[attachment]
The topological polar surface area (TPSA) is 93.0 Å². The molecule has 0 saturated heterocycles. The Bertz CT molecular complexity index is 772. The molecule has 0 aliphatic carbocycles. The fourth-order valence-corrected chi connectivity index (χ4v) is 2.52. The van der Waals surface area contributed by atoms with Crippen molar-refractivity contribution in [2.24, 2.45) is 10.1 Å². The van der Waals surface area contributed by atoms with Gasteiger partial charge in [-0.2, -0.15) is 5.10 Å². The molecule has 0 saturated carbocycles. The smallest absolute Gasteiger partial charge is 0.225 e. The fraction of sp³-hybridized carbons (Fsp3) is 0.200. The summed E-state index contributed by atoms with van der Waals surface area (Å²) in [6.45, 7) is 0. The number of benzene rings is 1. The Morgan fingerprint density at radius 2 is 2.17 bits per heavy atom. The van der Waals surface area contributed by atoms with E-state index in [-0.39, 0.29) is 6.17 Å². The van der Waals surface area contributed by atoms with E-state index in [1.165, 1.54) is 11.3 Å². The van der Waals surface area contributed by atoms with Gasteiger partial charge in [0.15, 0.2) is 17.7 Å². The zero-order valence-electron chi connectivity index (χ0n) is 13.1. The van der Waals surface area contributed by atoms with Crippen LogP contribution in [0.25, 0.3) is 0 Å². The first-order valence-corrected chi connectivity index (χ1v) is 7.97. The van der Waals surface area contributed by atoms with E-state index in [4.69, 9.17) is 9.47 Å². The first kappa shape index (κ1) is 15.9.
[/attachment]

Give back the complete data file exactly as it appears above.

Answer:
The topological polar surface area (TPSA) is 93.0 Å². The molecule has 0 saturated heterocycles. The Bertz CT molecular complexity index is 772. The molecule has 0 aliphatic carbocycles. The fourth-order valence-corrected chi connectivity index (χ4v) is 2.52. The van der Waals surface area contributed by atoms with Crippen molar-refractivity contribution in [2.24, 2.45) is 10.1 Å². The van der Waals surface area contributed by atoms with Gasteiger partial charge in [-0.2, -0.15) is 5.10 Å². The molecule has 0 saturated carbocycles. The smallest absolute Gasteiger partial charge is 0.225 e. The fraction of sp³-hybridized carbons (Fsp3) is 0.200. The summed E-state index contributed by atoms with van der Waals surface area (Å²) in [6.45, 7) is 0. The number of benzene rings is 1. The Morgan fingerprint density at radius 2 is 2.17 bits per heavy atom. The van der Waals surface area contributed by atoms with E-state index in [-0.39, 0.29) is 6.17 Å². The van der Waals surface area contributed by atoms with E-state index in [1.165, 1.54) is 11.3 Å². The van der Waals surface area contributed by atoms with Gasteiger partial charge in [0.15, 0.2) is 17.7 Å². The zero-order valence-electron chi connectivity index (χ0n) is 13.1. The van der Waals surface area contributed by atoms with Crippen LogP contribution in [0.25, 0.3) is 0 Å². The first-order valence-corrected chi connectivity index (χ1v) is 7.97. The van der Waals surface area contributed by atoms with E-state index in [4.69, 9.17) is 9.47 Å². The first kappa shape index (κ1) is 15.9.